I’m acquainted with a number of people who suffer from pet allergies, including many of my clients and colleagues — and even my wife, Teresa. But all of them love their pets so much that they’re willing to live with the itchy nose and throat; coughing, sneezing and wheezing; skin reactions; and watery, puffy, reddened eyes that come from contact with their animals.
Well, they’re not really willing to live with those things — in fact, they all do their best not to experience the effects of allergies. Fortunately, there are some simple tips and tricks that allow people with mild to moderate allergies to happily and, for the most part, comfortably share their home with pets.
In our house, the mantra is “Reduce the risk. Keep the pets.” In that spirit, here are my best bits of advice for keeping allergies to pets at bay.
Seven Ways to Sneeze Less and Snuggle More
Wash your hands.
It’s not pet fur that causes people to sniffle and sneeze. It’s the allergens carried by dander (dead skin flakes), saliva and urine. So even if you have a hairless pet or one with a coat that doesn’t shed much, you’re still going to be exposed to allergens when you pet him. And some people aren’t allergic to pets so much as to the pollen or mold that comes in on a pet’s coat after he’s been outside. Washing your hands thoroughly after petting your animal helps remove those allergens.
Wash your furniture.
Well, not the actual furniture. If you cover chairs and sofas with washable throws or slipcovers, you can launder them frequently. The same goes for your floor: Put down washable throw rugs if you have hard floors, and dust, sweep, mop and vacuum regularly. Use a vacuum cleaner with a high-efficiency particulate air (HEPA) filter on larger rugs and carpet. A HEPA filter traps very small particles, so it’s especially useful for pet dander, which is lightweight, small and sticky. Bonus: It’s best if someone without allergies does the vacuuming, mopping, sweeping and dusting, so feel free to enlist the help of an allergy-free spouse or child. And while you’re clearing allergens from the house, it’s worth considering a HEPA air purifier for your home, if you have the budget. It’s expensive, but it’s especially good at trapping pet allergens.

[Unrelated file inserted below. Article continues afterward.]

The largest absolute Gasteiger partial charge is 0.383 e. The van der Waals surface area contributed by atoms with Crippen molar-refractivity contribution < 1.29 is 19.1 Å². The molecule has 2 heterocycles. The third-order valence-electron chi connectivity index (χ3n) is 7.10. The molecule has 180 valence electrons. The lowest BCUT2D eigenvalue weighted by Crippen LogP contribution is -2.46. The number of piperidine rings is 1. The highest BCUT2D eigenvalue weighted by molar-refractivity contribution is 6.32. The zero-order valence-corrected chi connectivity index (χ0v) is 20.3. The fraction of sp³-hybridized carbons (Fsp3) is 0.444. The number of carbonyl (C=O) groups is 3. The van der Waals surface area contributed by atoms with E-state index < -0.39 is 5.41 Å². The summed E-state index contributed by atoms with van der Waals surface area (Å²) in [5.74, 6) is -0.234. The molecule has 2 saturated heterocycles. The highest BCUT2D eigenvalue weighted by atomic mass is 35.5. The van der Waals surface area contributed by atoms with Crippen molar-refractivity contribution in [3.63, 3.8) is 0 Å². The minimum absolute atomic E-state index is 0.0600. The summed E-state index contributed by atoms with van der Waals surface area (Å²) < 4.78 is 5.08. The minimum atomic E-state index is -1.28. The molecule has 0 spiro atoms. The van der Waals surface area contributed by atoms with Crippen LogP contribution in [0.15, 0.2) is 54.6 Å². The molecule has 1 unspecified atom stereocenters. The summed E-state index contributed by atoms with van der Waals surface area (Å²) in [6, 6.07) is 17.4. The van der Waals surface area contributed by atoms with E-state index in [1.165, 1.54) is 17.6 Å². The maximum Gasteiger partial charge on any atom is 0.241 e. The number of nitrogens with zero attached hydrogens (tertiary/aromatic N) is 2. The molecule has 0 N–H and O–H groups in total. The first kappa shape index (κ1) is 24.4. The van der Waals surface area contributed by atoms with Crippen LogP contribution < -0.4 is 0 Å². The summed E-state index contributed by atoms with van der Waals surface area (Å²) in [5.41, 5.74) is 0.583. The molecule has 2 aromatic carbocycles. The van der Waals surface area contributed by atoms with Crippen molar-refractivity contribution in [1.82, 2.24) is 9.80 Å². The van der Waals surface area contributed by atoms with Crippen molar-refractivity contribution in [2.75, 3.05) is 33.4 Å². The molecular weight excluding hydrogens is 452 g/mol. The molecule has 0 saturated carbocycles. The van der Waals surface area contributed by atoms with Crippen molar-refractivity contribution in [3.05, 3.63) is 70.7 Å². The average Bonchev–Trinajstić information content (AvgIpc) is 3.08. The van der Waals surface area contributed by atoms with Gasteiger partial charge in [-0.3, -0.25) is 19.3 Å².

Wash your pet.
Bathing pets weekly helps keep dander levels low, and it typically won’t harm your pet’s coat or skin, if you choose a gentle shampoo made for pets. Between baths, give your pet’s coat a gentle rub with fragrance-free, hypoallergenic baby wipes to remove dander or pollen. If possible, assign this task to a nonallergic spouse or child, and have that person do it outdoors to minimize the spread of dander and other allergens.
Clothe your pet.
Nope, I’m not kidding. Putting a clean pet T-shirt on your clean dog or cat will reduce the spread of dander as well as limit the amount of pollen or mold he picks up on his coat when he’s outdoors. It also allows you to pet him while limiting your contact with his dander-carrying fur. (But it’s still a good idea to wash your hands afterward.)
— but don’t kiss. Who doesn’t love a big slurp from a happy dog? People with allergies — that’s who. A dog’s saliva contains allergens and can cause skin reactions in some people when they’re licked. To minimize the spread of allergens, teach your dog from puppyhood not to lick you or other people. And remember that cat saliva can cause allergic reactions, too.
Treat symptoms with medication.
Many people find relief with over-the-counter antihistamine products or steroid sprays available by prescription. Some people who are allergic to cats respond well to allergy shots. Talk with your doctor about options to help manage your allergy symptoms.
Ban pets from the bedroom.
This one is tough, and not everyone is willing to do it, but if you have allergies, making your bedroom a pet-free zone can help you sleep more comfortably. If you’re not willing to do that, at least keep pets off your bed. When that’s not possible — or if you just don’t want to do it — place a washable throw on the bed for your pet’s use, put dust mite covers on your mattress and pillows, and get used to living with a stuffy nose and puffy eyes. For many people, the companionship is worth the consequences.
By Dr. Marty Becker provided by vetstreet.com